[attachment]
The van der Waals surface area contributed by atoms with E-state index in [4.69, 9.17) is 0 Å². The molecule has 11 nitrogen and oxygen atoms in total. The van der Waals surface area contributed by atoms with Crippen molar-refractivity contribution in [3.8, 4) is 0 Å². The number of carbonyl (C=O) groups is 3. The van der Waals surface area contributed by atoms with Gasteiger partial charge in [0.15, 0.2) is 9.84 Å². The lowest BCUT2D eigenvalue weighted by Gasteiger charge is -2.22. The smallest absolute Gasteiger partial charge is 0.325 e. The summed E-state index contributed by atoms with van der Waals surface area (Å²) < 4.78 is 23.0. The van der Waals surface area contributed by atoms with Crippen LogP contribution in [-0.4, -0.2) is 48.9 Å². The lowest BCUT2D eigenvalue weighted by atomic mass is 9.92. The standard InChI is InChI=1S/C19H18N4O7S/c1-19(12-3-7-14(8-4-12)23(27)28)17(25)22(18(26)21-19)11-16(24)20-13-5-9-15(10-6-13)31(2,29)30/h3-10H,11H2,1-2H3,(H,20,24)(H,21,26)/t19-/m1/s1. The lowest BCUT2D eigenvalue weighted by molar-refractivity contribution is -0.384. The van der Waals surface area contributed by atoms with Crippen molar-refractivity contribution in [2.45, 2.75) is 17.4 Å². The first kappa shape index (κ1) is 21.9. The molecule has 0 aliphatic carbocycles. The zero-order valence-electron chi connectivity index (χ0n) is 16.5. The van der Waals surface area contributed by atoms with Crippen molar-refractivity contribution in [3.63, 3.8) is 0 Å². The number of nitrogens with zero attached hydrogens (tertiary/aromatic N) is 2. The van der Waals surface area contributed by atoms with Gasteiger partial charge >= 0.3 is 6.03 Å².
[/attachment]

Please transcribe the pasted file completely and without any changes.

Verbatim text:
The van der Waals surface area contributed by atoms with E-state index in [4.69, 9.17) is 0 Å². The molecule has 11 nitrogen and oxygen atoms in total. The van der Waals surface area contributed by atoms with Crippen molar-refractivity contribution in [3.8, 4) is 0 Å². The number of carbonyl (C=O) groups is 3. The van der Waals surface area contributed by atoms with Gasteiger partial charge in [0.15, 0.2) is 9.84 Å². The lowest BCUT2D eigenvalue weighted by Gasteiger charge is -2.22. The smallest absolute Gasteiger partial charge is 0.325 e. The summed E-state index contributed by atoms with van der Waals surface area (Å²) < 4.78 is 23.0. The van der Waals surface area contributed by atoms with Crippen LogP contribution in [-0.4, -0.2) is 48.9 Å². The lowest BCUT2D eigenvalue weighted by atomic mass is 9.92. The standard InChI is InChI=1S/C19H18N4O7S/c1-19(12-3-7-14(8-4-12)23(27)28)17(25)22(18(26)21-19)11-16(24)20-13-5-9-15(10-6-13)31(2,29)30/h3-10H,11H2,1-2H3,(H,20,24)(H,21,26)/t19-/m1/s1. The lowest BCUT2D eigenvalue weighted by molar-refractivity contribution is -0.384. The van der Waals surface area contributed by atoms with Crippen molar-refractivity contribution in [2.45, 2.75) is 17.4 Å². The first kappa shape index (κ1) is 21.9. The molecule has 0 aliphatic carbocycles. The zero-order valence-electron chi connectivity index (χ0n) is 16.5. The van der Waals surface area contributed by atoms with Crippen molar-refractivity contribution in [3.63, 3.8) is 0 Å². The number of nitrogens with zero attached hydrogens (tertiary/aromatic N) is 2. The van der Waals surface area contributed by atoms with Gasteiger partial charge >= 0.3 is 6.03 Å².